Mavic knows how to make wheels, but until now, a full carbon clincher was not part of their catalog. It wasn’t that Mavic didn’t think one would sell. Instead, they didn’t believe the technology existed to create one that met their stringent and specific standards. They first wanted to craft a wheel that could handle the heat (up to 200°C) encountered during descents from the tallest peaks. Secondly, they demanded that braking needed to be consistent whether the roads were wet or dry. And finally it needed to be safe. Many full carbon rims require machining to obtain the optimal contour, which can create weaknesses in the wheel due to cut carbon fibers
The CXR60 was Mavic’s first attempt at creating a product that could meet these requirements. To dissipate heat, an alloy insert was added inside the rim bed. At the time, Mavic felt this was the safest solution given the limitations of carbon as a rim material… but as the song says – times they are a changin’.
The Mavic Cosmic Pro Carbon SL
Mavic’s new full carbon clinchers start with a one-piece carbon rim contour. To do this, Mavic perfected the technology to create a flawless rim bed straight out of the mold (no secondary machining required). The rim itself uses a proprietary heat treatment protocol that, once finished, allows the rim to withstand temperatures up to 200°C.
To ensure you stop when you need to, the outside surface has a laser-etched flat track for predictable braking, modulation, and extreme heat dispersion. The result is a 20-30% stopping power improvement in dry conditions, and 50% better braking in wet.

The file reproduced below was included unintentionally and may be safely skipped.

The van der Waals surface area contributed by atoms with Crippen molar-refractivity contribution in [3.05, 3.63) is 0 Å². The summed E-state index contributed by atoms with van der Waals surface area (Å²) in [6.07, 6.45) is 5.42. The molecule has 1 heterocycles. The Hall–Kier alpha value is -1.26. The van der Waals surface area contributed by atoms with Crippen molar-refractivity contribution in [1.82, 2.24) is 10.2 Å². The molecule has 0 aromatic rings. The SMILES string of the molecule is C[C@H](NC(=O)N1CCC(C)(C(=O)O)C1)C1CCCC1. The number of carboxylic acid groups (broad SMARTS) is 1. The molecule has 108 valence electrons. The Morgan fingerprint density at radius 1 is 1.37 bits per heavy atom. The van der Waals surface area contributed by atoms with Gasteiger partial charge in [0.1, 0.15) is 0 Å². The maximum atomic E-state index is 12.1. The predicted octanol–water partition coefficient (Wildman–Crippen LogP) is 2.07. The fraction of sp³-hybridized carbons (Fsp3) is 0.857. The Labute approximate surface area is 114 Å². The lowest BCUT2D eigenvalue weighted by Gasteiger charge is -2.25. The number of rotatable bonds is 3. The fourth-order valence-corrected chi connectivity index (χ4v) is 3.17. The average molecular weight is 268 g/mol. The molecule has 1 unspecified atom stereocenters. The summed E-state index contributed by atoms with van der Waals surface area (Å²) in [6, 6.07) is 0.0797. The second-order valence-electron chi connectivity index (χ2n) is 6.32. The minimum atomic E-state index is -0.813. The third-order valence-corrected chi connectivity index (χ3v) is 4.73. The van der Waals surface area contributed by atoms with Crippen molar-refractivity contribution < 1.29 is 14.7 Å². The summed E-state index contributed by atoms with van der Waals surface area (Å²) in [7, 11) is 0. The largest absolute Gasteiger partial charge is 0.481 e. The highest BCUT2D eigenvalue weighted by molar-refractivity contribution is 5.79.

The wheel has a 40mm wind tunnel tested NACA profile rim and measures 17mm internal/25mm external width for ideal tire integration. Mavic chose blade spokes, 18 front and 24 rear, for increased lateral stiffness and integral power transfer.
The hubs are Mavic’s new Instant Drive 360. The new system uses 40 teeth to engage every 9° (previous systems had less teeth and thus took longer to engage). A large contactless rubber seal provides low friction, while a wide array of end caps makes it super versatile. An oversized aluminum axle and hardened alloy freewheel driver body saves 40g.
The complete wheelset weighs in at 1,450g. Priced at $2,199, the wheels will be available March 15th in limited quantities in France, the UK, and the U.S. Other countries can start expecting to see Mavic’s latest and greatest as of May 1.
When we wrapped up our time with the CXR60s we said: “if you’re looking to conquer a flat or rolling course, be as aero as possible, and out-stop the competition, the CXRs should be on your shortlist for any new wheel purchase.” With the advent of a full carbon clincher, Mavic looks to do all of that at a lighter weight that can climb with the best of them. Our only real want is to see what this technology looks like on a 60mm or 80mm wheel. We suspect that, given a bit of time, we will get our wish.